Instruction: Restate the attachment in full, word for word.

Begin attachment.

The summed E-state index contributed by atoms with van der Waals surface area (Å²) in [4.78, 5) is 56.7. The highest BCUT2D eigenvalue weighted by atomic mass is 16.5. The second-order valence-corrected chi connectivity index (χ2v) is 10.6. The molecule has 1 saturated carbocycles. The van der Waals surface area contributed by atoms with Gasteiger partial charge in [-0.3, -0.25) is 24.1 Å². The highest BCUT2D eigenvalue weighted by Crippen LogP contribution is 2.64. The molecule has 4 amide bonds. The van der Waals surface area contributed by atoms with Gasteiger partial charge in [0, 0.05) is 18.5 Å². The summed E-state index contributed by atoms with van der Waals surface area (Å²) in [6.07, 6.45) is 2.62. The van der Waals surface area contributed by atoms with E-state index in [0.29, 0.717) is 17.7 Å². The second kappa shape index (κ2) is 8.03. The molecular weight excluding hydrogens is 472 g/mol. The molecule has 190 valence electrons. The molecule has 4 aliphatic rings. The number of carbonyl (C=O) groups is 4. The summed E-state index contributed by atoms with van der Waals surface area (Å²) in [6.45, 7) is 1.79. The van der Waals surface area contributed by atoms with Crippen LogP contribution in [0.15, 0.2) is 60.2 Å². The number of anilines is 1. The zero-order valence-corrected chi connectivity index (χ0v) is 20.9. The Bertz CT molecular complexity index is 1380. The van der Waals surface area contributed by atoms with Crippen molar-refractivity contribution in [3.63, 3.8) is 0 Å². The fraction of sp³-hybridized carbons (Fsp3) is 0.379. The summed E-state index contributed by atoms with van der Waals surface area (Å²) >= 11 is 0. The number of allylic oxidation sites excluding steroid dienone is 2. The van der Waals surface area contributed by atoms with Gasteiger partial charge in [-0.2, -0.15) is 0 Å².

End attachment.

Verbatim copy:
The summed E-state index contributed by atoms with van der Waals surface area (Å²) in [4.78, 5) is 56.7. The highest BCUT2D eigenvalue weighted by atomic mass is 16.5. The second-order valence-corrected chi connectivity index (χ2v) is 10.6. The molecule has 1 saturated carbocycles. The van der Waals surface area contributed by atoms with Gasteiger partial charge in [-0.3, -0.25) is 24.1 Å². The highest BCUT2D eigenvalue weighted by Crippen LogP contribution is 2.64. The molecule has 4 amide bonds. The van der Waals surface area contributed by atoms with Gasteiger partial charge in [0, 0.05) is 18.5 Å². The summed E-state index contributed by atoms with van der Waals surface area (Å²) in [6.07, 6.45) is 2.62. The van der Waals surface area contributed by atoms with E-state index in [0.29, 0.717) is 17.7 Å². The second kappa shape index (κ2) is 8.03. The molecular weight excluding hydrogens is 472 g/mol. The molecule has 190 valence electrons. The molecule has 4 aliphatic rings. The number of carbonyl (C=O) groups is 4. The summed E-state index contributed by atoms with van der Waals surface area (Å²) in [6.45, 7) is 1.79. The van der Waals surface area contributed by atoms with Crippen LogP contribution in [0.15, 0.2) is 60.2 Å². The number of anilines is 1. The zero-order valence-corrected chi connectivity index (χ0v) is 20.9. The Bertz CT molecular complexity index is 1380. The van der Waals surface area contributed by atoms with Crippen molar-refractivity contribution in [3.63, 3.8) is 0 Å². The fraction of sp³-hybridized carbons (Fsp3) is 0.379. The summed E-state index contributed by atoms with van der Waals surface area (Å²) >= 11 is 0. The number of allylic oxidation sites excluding steroid dienone is 2. The van der Waals surface area contributed by atoms with Gasteiger partial charge in [-0.2, -0.15) is 0 Å².